• Digital Cinema - Projects using the same color spectrum as digital movie theaters
And a couple in 3D:
• 3D Dynamic - Best for projecting in a bright room
• 3D Cinema - Best for projecting movies in a dark room
A motorized lens which allows you to shift the lens and the projected image up to 96% on the vertical axis and 47% horizontally. You can keystone adjust (manually) vertically up to 30 degrees and zoom the image up to 2.1x. This gives you tremendous placement flexibility.
The projector itself is quite big and hefty at about 25 lbs. The two things that you’re most likely to replace are the air filters ($19) and lamp ($300). Both are easily done yourself without needing any technical knowledge. The lamp life is rated as follows:
• Eco Mode - 5,000 hours
• Medium Mode – 4,000 hours
• High Mode – 3,500 hours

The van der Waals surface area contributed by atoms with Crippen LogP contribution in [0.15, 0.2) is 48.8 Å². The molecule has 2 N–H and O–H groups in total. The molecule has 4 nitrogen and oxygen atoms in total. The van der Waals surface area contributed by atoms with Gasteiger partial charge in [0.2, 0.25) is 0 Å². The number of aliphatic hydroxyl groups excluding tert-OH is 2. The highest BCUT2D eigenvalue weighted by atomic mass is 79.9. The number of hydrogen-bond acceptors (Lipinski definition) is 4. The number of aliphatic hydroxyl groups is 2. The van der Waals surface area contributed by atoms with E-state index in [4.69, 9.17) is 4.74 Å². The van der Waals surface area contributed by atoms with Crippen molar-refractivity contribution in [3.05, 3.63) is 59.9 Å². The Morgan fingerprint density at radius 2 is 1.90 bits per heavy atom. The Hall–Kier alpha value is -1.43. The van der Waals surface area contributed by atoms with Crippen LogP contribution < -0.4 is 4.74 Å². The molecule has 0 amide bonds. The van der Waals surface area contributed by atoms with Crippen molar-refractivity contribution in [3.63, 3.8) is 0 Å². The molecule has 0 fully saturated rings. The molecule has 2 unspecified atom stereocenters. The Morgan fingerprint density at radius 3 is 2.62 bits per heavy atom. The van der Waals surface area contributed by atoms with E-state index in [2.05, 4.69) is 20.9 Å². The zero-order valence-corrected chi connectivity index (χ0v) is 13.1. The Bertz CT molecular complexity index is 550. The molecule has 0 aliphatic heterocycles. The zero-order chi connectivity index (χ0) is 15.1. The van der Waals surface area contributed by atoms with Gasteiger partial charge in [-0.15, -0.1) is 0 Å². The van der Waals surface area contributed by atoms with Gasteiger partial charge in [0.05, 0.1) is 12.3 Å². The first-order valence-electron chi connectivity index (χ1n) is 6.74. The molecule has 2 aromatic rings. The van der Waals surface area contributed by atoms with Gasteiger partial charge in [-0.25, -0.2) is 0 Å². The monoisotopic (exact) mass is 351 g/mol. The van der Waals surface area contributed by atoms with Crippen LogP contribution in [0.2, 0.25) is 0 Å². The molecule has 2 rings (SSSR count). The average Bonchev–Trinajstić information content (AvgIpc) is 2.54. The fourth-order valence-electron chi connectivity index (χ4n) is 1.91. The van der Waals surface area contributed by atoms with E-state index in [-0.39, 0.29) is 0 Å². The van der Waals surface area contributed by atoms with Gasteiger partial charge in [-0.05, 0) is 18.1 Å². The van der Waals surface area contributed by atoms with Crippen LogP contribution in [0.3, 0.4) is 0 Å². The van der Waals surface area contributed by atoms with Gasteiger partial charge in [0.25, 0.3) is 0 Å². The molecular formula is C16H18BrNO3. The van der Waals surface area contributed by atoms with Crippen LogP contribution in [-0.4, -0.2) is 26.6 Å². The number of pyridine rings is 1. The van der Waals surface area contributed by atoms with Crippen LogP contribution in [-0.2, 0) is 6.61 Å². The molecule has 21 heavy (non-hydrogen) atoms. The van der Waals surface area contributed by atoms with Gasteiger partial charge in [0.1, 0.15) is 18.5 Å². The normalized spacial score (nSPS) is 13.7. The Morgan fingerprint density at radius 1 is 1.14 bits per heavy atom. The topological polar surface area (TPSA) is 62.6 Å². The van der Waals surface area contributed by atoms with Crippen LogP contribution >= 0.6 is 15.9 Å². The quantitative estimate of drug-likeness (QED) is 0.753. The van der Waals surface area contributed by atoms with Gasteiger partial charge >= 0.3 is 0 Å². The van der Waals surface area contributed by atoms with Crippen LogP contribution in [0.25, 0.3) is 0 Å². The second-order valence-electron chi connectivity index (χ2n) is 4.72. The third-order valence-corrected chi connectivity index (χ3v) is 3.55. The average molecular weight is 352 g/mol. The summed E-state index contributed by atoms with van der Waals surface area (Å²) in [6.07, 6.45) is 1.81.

And as always, the brightness of the lamp decreases the longer you use it. If you started out using it in Eco Mode, by the time you get to 2,000 - 3,000 hours you’ll probably have to go to High Mode just to maintain the same brightness.
It’s interesting that these HD enhanced projectors are not truly 4K. They cheat by shifting 1080P to make it look like it’s 4K. Basically, it has 4.15 mil pixels instead of the 8.3 mil pixels of a true 4K projector. However, true 4k projectors usually start around the $5k price point so this offers a good compromise and value. To be honest, I can’t really tell from a picture quality standpoint that these 4010 are not true 4K. The picture is that good. In addition, it will show the entire DCI color space when I have the Color Mode set to Digital Cinema Mode. Streaming 4K UHD with the new Apple TV, I found the colors truly exceptional and lifelike. I also didn’t see any rainbow effects or any other image degradations such as banding/posterization or blocking. It offers a bright, HDR image. Granted, the contrast could be improved, and it needs a dark room, the darker the better. Again, you don’t really get better contrast specs until you move significantly up in price.